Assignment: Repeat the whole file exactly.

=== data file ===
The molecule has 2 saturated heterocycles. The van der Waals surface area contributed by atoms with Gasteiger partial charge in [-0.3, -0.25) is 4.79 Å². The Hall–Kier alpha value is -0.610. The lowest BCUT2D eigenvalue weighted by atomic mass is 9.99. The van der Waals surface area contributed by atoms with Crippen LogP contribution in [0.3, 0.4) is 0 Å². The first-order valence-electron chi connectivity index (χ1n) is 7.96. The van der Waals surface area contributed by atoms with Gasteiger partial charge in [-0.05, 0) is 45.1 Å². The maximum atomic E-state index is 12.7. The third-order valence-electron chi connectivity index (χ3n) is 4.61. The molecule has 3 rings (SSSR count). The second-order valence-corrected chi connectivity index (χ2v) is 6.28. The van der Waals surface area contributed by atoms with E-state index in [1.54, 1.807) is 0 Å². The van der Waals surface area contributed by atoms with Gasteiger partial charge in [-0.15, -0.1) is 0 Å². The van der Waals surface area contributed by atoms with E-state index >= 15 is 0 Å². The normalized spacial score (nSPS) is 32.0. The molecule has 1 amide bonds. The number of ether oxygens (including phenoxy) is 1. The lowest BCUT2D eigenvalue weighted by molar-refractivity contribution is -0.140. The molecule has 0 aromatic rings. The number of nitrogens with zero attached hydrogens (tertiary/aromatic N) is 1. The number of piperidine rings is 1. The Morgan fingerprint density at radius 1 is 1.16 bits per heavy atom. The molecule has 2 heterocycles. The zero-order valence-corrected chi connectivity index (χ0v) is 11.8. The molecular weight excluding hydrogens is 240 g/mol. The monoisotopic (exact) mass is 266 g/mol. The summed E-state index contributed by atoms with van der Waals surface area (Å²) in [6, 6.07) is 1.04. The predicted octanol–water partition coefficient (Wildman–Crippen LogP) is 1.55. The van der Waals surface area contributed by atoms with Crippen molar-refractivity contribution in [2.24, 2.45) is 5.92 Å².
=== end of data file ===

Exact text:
The molecule has 2 saturated heterocycles. The van der Waals surface area contributed by atoms with Gasteiger partial charge in [-0.3, -0.25) is 4.79 Å². The Hall–Kier alpha value is -0.610. The lowest BCUT2D eigenvalue weighted by atomic mass is 9.99. The van der Waals surface area contributed by atoms with Crippen LogP contribution in [0.3, 0.4) is 0 Å². The first-order valence-electron chi connectivity index (χ1n) is 7.96. The van der Waals surface area contributed by atoms with Gasteiger partial charge in [-0.05, 0) is 45.1 Å². The maximum atomic E-state index is 12.7. The third-order valence-electron chi connectivity index (χ3n) is 4.61. The molecule has 3 rings (SSSR count). The second-order valence-corrected chi connectivity index (χ2v) is 6.28. The van der Waals surface area contributed by atoms with E-state index in [1.54, 1.807) is 0 Å². The van der Waals surface area contributed by atoms with Gasteiger partial charge in [-0.15, -0.1) is 0 Å². The van der Waals surface area contributed by atoms with E-state index >= 15 is 0 Å². The normalized spacial score (nSPS) is 32.0. The molecule has 1 amide bonds. The number of ether oxygens (including phenoxy) is 1. The lowest BCUT2D eigenvalue weighted by molar-refractivity contribution is -0.140. The molecule has 0 aromatic rings. The number of nitrogens with zero attached hydrogens (tertiary/aromatic N) is 1. The number of piperidine rings is 1. The Morgan fingerprint density at radius 1 is 1.16 bits per heavy atom. The molecule has 2 heterocycles. The zero-order valence-corrected chi connectivity index (χ0v) is 11.8. The molecular weight excluding hydrogens is 240 g/mol. The monoisotopic (exact) mass is 266 g/mol. The summed E-state index contributed by atoms with van der Waals surface area (Å²) in [6, 6.07) is 1.04. The predicted octanol–water partition coefficient (Wildman–Crippen LogP) is 1.55. The van der Waals surface area contributed by atoms with Crippen molar-refractivity contribution in [2.24, 2.45) is 5.92 Å².